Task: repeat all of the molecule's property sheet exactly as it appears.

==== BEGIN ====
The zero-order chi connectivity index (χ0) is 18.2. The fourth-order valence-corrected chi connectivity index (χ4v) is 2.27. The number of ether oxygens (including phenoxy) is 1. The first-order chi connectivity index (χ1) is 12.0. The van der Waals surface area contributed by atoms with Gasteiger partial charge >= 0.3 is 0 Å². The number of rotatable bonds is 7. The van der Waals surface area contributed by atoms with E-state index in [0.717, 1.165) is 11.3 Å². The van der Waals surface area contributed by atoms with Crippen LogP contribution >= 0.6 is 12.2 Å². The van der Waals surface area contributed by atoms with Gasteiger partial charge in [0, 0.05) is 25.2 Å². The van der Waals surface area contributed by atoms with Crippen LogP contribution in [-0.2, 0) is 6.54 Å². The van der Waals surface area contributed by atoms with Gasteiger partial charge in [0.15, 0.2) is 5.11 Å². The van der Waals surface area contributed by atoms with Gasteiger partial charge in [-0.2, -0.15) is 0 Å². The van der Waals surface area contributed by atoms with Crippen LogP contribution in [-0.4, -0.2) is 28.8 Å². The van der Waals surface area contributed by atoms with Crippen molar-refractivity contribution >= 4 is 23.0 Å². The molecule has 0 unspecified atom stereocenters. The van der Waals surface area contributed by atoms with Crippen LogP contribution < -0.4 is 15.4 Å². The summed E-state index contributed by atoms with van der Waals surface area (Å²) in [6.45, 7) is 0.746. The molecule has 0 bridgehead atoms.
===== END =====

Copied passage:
The zero-order chi connectivity index (χ0) is 18.2. The fourth-order valence-corrected chi connectivity index (χ4v) is 2.27. The number of ether oxygens (including phenoxy) is 1. The first-order chi connectivity index (χ1) is 12.0. The van der Waals surface area contributed by atoms with Gasteiger partial charge >= 0.3 is 0 Å². The number of rotatable bonds is 7. The van der Waals surface area contributed by atoms with E-state index in [0.717, 1.165) is 11.3 Å². The van der Waals surface area contributed by atoms with Crippen LogP contribution >= 0.6 is 12.2 Å². The van der Waals surface area contributed by atoms with Gasteiger partial charge in [0, 0.05) is 25.2 Å². The van der Waals surface area contributed by atoms with Crippen LogP contribution in [-0.2, 0) is 6.54 Å². The van der Waals surface area contributed by atoms with Gasteiger partial charge in [0.15, 0.2) is 5.11 Å². The van der Waals surface area contributed by atoms with Gasteiger partial charge in [-0.2, -0.15) is 0 Å². The van der Waals surface area contributed by atoms with Crippen LogP contribution in [-0.4, -0.2) is 28.8 Å². The van der Waals surface area contributed by atoms with Crippen molar-refractivity contribution >= 4 is 23.0 Å². The molecule has 0 unspecified atom stereocenters. The van der Waals surface area contributed by atoms with Crippen LogP contribution < -0.4 is 15.4 Å². The summed E-state index contributed by atoms with van der Waals surface area (Å²) in [6.45, 7) is 0.746. The molecule has 0 bridgehead atoms.